During his first attempt, Pierre Genequand replaced the traditional escapement of the watch regulator with a constant contact escapement with flexible pallet stones made from silicon. He estimated that its efficiency would be over 80%. However this improvement was simply not enough to justify the isochronism corrector which would have to be introduced because of the constant contact of the escapement. Pierre Genequand then decided to push his reasoning even further by introducing structures with flexible guides into the pallet fork and balance; by positioning the balance using flexible suspension, thereby eliminating all points of friction; and by using the oscillation amplitude limitation that forms part of FlexTech technology to his advantage to work at the appropriate frequency. Removing all of the pivots and tackling every point of friction led to at least a fivefold reduction in the energy consumed by the balance, with the overall improvement being a tenfold reduction. The lack of isochronism was considerably lessened and the power reserve could be extended to months rather than days.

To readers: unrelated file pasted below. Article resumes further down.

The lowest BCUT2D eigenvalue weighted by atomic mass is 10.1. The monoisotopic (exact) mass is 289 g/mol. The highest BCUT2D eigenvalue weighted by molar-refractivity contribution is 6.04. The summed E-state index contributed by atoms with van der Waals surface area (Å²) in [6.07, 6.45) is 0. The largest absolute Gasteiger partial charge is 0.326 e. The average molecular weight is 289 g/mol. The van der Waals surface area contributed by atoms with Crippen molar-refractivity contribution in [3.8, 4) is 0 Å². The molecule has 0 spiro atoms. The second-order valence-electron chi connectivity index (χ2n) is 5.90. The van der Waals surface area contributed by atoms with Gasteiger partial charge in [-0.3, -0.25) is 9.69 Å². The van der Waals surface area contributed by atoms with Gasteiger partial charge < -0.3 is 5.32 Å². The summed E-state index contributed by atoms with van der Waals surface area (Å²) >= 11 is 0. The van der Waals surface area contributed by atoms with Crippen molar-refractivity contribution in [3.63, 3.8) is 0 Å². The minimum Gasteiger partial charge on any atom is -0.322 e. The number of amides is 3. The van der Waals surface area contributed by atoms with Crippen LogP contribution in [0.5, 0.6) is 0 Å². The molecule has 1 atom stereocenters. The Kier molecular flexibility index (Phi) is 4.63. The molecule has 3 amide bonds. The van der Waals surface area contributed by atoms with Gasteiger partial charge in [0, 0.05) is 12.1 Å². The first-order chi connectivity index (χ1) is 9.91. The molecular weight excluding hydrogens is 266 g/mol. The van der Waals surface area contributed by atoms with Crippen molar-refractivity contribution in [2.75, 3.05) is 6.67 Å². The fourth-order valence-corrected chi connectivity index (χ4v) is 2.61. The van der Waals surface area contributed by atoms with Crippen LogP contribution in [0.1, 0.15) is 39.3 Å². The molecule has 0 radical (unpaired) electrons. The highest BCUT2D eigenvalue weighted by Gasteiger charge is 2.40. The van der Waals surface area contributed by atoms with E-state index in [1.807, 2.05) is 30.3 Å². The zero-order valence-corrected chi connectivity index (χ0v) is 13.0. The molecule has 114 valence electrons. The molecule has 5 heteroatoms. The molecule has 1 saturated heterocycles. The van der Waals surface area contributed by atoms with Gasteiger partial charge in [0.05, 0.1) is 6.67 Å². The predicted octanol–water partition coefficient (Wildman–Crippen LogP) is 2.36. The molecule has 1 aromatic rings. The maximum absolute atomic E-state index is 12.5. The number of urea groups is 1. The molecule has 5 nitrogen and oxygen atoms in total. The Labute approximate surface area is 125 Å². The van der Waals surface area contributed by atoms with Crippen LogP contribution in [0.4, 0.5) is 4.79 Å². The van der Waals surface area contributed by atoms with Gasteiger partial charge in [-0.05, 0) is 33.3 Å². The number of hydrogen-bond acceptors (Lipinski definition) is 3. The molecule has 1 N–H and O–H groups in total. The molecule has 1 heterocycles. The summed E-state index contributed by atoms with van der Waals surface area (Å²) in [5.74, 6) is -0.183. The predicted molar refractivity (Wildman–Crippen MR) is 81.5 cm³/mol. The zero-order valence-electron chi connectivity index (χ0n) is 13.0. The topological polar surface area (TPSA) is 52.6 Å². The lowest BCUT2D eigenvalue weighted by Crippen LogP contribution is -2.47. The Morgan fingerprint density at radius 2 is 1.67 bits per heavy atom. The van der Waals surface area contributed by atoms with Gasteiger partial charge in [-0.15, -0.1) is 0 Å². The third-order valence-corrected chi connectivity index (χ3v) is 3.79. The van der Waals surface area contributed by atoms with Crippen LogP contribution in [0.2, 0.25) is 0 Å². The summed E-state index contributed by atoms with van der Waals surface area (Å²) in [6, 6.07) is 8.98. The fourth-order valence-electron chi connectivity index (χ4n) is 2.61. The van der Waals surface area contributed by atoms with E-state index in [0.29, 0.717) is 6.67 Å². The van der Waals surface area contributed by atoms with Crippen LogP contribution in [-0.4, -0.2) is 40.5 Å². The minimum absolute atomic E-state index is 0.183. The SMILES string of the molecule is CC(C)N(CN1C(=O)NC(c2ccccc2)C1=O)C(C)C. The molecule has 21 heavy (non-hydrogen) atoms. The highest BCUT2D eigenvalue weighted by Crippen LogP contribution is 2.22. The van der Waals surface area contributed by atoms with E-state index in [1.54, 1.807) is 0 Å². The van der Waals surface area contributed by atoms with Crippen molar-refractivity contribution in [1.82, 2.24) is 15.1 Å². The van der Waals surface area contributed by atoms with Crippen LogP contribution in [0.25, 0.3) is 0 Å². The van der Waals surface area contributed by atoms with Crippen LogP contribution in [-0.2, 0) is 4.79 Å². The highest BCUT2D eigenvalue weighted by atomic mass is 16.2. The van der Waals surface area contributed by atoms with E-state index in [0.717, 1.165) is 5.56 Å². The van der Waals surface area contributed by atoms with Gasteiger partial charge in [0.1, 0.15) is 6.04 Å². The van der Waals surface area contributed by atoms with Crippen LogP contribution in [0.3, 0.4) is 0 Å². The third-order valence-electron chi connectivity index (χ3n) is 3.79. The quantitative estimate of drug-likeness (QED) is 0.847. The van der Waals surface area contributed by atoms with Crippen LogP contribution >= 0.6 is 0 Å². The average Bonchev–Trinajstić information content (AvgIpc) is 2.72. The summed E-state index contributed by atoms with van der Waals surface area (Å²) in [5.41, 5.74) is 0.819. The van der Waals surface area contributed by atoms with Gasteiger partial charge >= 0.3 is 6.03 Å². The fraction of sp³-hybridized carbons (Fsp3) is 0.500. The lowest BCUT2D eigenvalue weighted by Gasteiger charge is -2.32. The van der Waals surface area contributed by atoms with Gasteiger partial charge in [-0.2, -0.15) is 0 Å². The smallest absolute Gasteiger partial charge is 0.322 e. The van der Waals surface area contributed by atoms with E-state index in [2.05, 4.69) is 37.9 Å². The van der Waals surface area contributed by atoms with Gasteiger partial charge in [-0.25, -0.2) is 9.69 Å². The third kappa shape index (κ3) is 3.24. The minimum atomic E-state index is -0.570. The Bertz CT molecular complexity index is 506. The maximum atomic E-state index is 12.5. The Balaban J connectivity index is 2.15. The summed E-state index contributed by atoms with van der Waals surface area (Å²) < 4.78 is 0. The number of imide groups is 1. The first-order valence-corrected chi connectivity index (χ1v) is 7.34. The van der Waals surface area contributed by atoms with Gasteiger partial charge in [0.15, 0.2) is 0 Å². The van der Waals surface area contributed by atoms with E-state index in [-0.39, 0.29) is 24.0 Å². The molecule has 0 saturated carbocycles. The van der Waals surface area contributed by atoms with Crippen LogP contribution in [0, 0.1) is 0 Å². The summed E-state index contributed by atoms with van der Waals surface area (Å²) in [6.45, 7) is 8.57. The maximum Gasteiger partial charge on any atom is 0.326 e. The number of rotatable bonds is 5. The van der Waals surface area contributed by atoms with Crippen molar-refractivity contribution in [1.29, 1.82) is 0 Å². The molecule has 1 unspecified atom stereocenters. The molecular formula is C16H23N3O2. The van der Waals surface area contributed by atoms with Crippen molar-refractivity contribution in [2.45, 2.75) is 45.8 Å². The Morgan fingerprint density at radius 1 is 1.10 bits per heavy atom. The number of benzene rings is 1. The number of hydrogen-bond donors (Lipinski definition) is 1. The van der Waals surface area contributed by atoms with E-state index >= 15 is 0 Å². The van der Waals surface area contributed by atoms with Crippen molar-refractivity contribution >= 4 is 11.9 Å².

Paradoxically, Pierre Genequand's strength – aside from his inexhaustible creative genius – was the fact that he never worked as a watchmaker. To be able to stray from the beaten path, one must have the wide-eyed belief of the relatively inexperienced. Watchmakers are compelled to follow a strict discipline that favours isochronism above all. To the watchmaking world, a constant contact escapement such as the one developed by Pierre Genequand may seem sheer madness. The constant contact means that the balance does not oscillate freely, creating a lack of isochronism in the system and consequently breaking the golden rule. Unfettered by these constraints simply because he was not aware of them, Pierre Genequand created the first revolution in watch regulating organs in two hundred years of stability. The Senfine is an unprecedented invention in the watchmaking world.